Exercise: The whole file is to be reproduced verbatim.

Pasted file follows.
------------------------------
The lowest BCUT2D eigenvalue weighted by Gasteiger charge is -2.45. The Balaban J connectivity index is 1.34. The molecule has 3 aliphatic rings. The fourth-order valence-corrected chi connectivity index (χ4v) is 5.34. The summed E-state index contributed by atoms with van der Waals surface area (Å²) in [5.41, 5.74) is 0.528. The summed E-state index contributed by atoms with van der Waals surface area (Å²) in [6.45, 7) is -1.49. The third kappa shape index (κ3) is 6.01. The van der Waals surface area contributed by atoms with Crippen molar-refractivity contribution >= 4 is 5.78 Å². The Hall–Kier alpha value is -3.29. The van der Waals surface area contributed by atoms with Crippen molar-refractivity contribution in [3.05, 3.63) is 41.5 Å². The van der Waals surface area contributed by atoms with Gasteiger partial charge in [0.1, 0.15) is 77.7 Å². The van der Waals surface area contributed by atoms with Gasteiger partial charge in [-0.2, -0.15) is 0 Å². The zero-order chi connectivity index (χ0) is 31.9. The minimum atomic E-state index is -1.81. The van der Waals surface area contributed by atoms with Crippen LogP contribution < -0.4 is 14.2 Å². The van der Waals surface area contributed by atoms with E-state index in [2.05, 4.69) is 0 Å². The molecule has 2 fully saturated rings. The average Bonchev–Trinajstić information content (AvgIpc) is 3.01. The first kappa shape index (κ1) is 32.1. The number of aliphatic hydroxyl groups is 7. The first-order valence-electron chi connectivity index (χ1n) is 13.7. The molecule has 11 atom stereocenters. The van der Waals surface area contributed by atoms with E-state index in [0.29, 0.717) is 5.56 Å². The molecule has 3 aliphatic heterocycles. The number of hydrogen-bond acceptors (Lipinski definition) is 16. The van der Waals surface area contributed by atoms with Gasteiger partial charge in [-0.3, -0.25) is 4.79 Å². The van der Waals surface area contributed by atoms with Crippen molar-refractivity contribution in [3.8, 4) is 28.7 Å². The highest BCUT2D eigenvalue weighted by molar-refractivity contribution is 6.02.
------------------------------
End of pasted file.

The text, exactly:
The lowest BCUT2D eigenvalue weighted by Gasteiger charge is -2.45. The Balaban J connectivity index is 1.34. The molecule has 3 aliphatic rings. The fourth-order valence-corrected chi connectivity index (χ4v) is 5.34. The summed E-state index contributed by atoms with van der Waals surface area (Å²) in [5.41, 5.74) is 0.528. The summed E-state index contributed by atoms with van der Waals surface area (Å²) in [6.45, 7) is -1.49. The third kappa shape index (κ3) is 6.01. The van der Waals surface area contributed by atoms with Crippen molar-refractivity contribution >= 4 is 5.78 Å². The Hall–Kier alpha value is -3.29. The van der Waals surface area contributed by atoms with Crippen molar-refractivity contribution in [3.05, 3.63) is 41.5 Å². The van der Waals surface area contributed by atoms with Gasteiger partial charge in [0.1, 0.15) is 77.7 Å². The van der Waals surface area contributed by atoms with Gasteiger partial charge in [-0.2, -0.15) is 0 Å². The zero-order chi connectivity index (χ0) is 31.9. The minimum atomic E-state index is -1.81. The van der Waals surface area contributed by atoms with Crippen LogP contribution < -0.4 is 14.2 Å². The van der Waals surface area contributed by atoms with E-state index in [2.05, 4.69) is 0 Å². The molecule has 2 fully saturated rings. The average Bonchev–Trinajstić information content (AvgIpc) is 3.01. The first kappa shape index (κ1) is 32.1. The number of aliphatic hydroxyl groups is 7. The first-order valence-electron chi connectivity index (χ1n) is 13.7. The molecule has 11 atom stereocenters. The van der Waals surface area contributed by atoms with E-state index in [0.29, 0.717) is 5.56 Å². The molecule has 3 aliphatic heterocycles. The number of hydrogen-bond acceptors (Lipinski definition) is 16. The van der Waals surface area contributed by atoms with Gasteiger partial charge in [-0.3, -0.25) is 4.79 Å². The van der Waals surface area contributed by atoms with Crippen molar-refractivity contribution in [3.8, 4) is 28.7 Å². The highest BCUT2D eigenvalue weighted by molar-refractivity contribution is 6.02.